Alexander Ferguson 17:51
different basically take the first couple years 2014 2015 2016 like figuring that out and
Dave Landa 17:57
trying different approaches, you know, seeing, Okay, should we go through, you know, should we target enterprise right off the bat? Should we just go after SMB? Should we try to do self serve more? Should we be more involved in the process of creating solutions? You know, there’s a lot a lot of kind of different ideas, we tried different approaches to the market that that we, that we took to try to try to find our space, find our niche.
Alexander Ferguson 18:26
What do you look back at? What, seven, eight years that it’s been seven years? If you go back and tell yourself something that you know, now, through the through this journey, what would you go and say, or tell yourself,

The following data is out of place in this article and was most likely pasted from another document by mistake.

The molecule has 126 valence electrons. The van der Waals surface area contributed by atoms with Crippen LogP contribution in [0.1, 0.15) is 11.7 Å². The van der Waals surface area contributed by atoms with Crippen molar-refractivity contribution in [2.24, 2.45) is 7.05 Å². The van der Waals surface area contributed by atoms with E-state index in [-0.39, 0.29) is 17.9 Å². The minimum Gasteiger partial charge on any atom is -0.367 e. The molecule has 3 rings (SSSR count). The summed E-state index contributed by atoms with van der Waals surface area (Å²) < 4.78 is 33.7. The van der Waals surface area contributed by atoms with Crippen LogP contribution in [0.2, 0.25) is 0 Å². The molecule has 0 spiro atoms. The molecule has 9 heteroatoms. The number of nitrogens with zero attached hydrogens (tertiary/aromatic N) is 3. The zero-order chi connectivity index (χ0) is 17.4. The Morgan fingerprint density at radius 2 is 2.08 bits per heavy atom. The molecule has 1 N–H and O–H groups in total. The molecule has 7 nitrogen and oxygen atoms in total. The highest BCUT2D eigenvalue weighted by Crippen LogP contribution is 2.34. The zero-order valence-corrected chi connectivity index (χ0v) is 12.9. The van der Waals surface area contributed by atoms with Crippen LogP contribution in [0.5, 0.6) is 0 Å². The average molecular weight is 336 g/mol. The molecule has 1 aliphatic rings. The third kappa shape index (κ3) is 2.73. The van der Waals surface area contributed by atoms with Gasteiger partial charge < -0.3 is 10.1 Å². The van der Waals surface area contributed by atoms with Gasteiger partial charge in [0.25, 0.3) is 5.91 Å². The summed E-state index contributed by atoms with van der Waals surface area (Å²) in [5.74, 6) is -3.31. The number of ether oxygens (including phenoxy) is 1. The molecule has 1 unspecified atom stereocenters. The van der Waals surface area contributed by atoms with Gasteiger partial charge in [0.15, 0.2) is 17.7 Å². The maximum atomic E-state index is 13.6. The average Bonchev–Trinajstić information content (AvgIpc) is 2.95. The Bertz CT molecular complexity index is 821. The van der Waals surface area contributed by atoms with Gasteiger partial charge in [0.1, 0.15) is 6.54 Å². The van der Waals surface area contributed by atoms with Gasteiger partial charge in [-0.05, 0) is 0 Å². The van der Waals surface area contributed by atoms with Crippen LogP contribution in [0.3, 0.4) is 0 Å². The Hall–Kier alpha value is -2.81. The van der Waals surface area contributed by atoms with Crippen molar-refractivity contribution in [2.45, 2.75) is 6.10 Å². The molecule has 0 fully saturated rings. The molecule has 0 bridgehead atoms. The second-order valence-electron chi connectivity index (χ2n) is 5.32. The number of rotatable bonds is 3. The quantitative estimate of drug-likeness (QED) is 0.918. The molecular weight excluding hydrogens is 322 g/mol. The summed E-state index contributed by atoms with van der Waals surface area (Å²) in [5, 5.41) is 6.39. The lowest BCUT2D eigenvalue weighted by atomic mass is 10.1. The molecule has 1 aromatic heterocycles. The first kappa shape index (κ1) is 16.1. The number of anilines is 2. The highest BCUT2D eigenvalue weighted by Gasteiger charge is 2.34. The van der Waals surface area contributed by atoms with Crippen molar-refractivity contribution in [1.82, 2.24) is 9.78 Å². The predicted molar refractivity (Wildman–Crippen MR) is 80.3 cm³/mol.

Dave Landa 18:40
I think, in the early days, probably should have leaned more on the culture side than we did to utilize that early on, as part of our messaging and part of our approach, because we’re finding it, it’s unique, it resonates. And there is a deep connection with the product. And I think in the early days, honestly, although it resonated with me, and we talked about it internally, we didn’t we didn’t really push it out there externally. And so we were kind of battling with a lot of other players in the space specifically on features and functions. And we didn’t have a bigger vision of what we were trying to bring to the market. And I think, you know, in a way that helped us be very quick and nimble and try different things without major changes, I guess overall. But but I you know, as I think back I think that actually would have helped us if we had leaned into that, that value leaned into that unique characteristic that that we had